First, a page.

Independent media needs you. Join the Tyee.

The Hook: Political news, freshly caught

BC health care: Falling apart? Or best in Canada?

Voters in tomorrow’s Vancouver-Fairview provincial by-election face a choice between a pair of front-runners with very different takes on the current state of B.C.’s health care.

NDP candidate Jenn McGinn has spoken of a “continual deterioration of our public health care system” while BC Liberal Margaret MacDiarmid claimed studies show B.C. to have “the best health care outcomes of any province.”

Both claims should be taken with a grain of salt, said Robert Evans, an economist with UBC’s Centre for Health Services and Policy Research.

“I do worry about this ‘the system is falling apart’ rhetoric,” Evans said, explaining it’s a line that belongs more in the hospital budget-slashing 1990s than the present and tends to come from people who haven’t been in the system.

“When you ask patients what they’re experience has been, it’s not universally positive but it’s a remarkably high level of positive,” he said.

While waiting lists continue to be a political problem, Evans said their stubborn refusal to go away has a lot to do with the changing criteria doctors use when deciding surgery is necessary. Given that both the number of procedures and those awaiting them have increased, the severity of the ailments of the people on the lists may be more important than their actual numbers.

On the other hand, Evans said it’s hard to know to what extent British Columbians’ excellent mortality rates, heart disease and obesity levels are actually attributable to the health care system.

Evans said he worries about the “continual chipping away” of public health services in favour of private facilities.

“I think private delivery leads inevitably towards some level of private payment,” Evans said. “It doesn’t do so right away but the economic incentives are just too strong to try to tap the patient’s wallet when you’re running a private for-profit facility.”

MacDiarmid, a physician for more than two decades, was at the centre of the public-private controversy during her presidency of the B.C. Medical Association when that body nominated private-services enthusiast Brian Day to head the Canadian Medical Association.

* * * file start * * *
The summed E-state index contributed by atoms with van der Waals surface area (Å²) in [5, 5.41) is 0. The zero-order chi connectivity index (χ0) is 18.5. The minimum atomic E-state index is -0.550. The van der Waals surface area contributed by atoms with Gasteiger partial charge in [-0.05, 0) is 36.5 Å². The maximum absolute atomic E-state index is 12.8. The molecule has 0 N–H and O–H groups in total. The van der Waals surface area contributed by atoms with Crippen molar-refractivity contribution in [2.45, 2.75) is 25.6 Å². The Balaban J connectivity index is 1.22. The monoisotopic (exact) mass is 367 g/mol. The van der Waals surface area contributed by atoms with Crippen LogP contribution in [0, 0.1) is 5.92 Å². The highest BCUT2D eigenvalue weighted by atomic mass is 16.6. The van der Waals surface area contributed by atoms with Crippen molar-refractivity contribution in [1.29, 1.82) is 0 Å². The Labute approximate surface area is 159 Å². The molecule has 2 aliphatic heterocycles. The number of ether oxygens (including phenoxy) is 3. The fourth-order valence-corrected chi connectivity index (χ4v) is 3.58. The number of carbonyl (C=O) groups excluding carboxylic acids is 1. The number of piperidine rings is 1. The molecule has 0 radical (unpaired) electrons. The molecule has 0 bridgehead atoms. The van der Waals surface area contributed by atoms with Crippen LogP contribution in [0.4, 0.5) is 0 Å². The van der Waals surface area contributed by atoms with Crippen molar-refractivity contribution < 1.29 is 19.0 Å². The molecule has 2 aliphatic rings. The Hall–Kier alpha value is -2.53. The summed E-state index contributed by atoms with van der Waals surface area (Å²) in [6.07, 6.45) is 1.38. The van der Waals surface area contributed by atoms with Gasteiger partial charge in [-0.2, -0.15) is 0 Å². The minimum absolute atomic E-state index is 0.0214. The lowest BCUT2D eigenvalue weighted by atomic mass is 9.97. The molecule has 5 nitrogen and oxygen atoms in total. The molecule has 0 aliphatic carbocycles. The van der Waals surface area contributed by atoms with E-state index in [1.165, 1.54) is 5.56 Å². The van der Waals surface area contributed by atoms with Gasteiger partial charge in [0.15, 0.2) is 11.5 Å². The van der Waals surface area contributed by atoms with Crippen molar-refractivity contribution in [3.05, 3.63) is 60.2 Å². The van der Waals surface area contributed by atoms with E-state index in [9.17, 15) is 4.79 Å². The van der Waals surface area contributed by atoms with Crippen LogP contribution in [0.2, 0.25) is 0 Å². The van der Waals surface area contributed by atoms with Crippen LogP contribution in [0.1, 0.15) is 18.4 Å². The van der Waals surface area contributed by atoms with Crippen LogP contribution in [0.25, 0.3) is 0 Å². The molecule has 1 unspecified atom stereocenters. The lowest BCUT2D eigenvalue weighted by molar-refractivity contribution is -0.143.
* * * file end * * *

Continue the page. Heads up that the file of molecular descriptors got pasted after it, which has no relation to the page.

She said people shouldn’t read too much into her public support of Day, which she attributed to her duty to accept the democratic decision of her caucus.

“I’m a strong supporter of our publicly funded health care system,” she said. “People shouldn’t be refused access due to a lack of funds.”

At the same time, she said there is a place for publicly funded, privately delivered services in certain instances if they can be more cost-effective or reduce waiting lists. The important thing, she said, is the outcome for patients.

Evans said the distinction between “for-profit privatization” and “publicly-funded private services” is not purely one of ideological framing.

“If you could get the private clinics hooked into the system, not going after the patient’s wallet and just doing the stuff cheaper and getting paid at a rate that corresponds to their lower costs, great!”

The problem, he said, is the temptation for “cherry-picking” – attending to the “cheap and cheerful patients” in the clinics and sending the more difficult cases through the public system, thereby giving the impression that private care is cheaper – and making a little more cash by charging for something extra.

Rob Annandale reports for The Hook.

What have we missed? What do you think? We want to know. Comment below. Keep in mind:


  • Verify facts, debunk rumours
  • Add context and background
  • Spot typos and logical fallacies
  • Highlight reporting blind spots
  • Ignore trolls
  • Treat all with respect and curiosity
  • Connect with each other

Do not:

  • Use sexist, classist, racist or homophobic language
  • Libel or defame
  • Bully or troll
  • Troll patrol. Instead, flag suspect activity.
comments powered by Disqus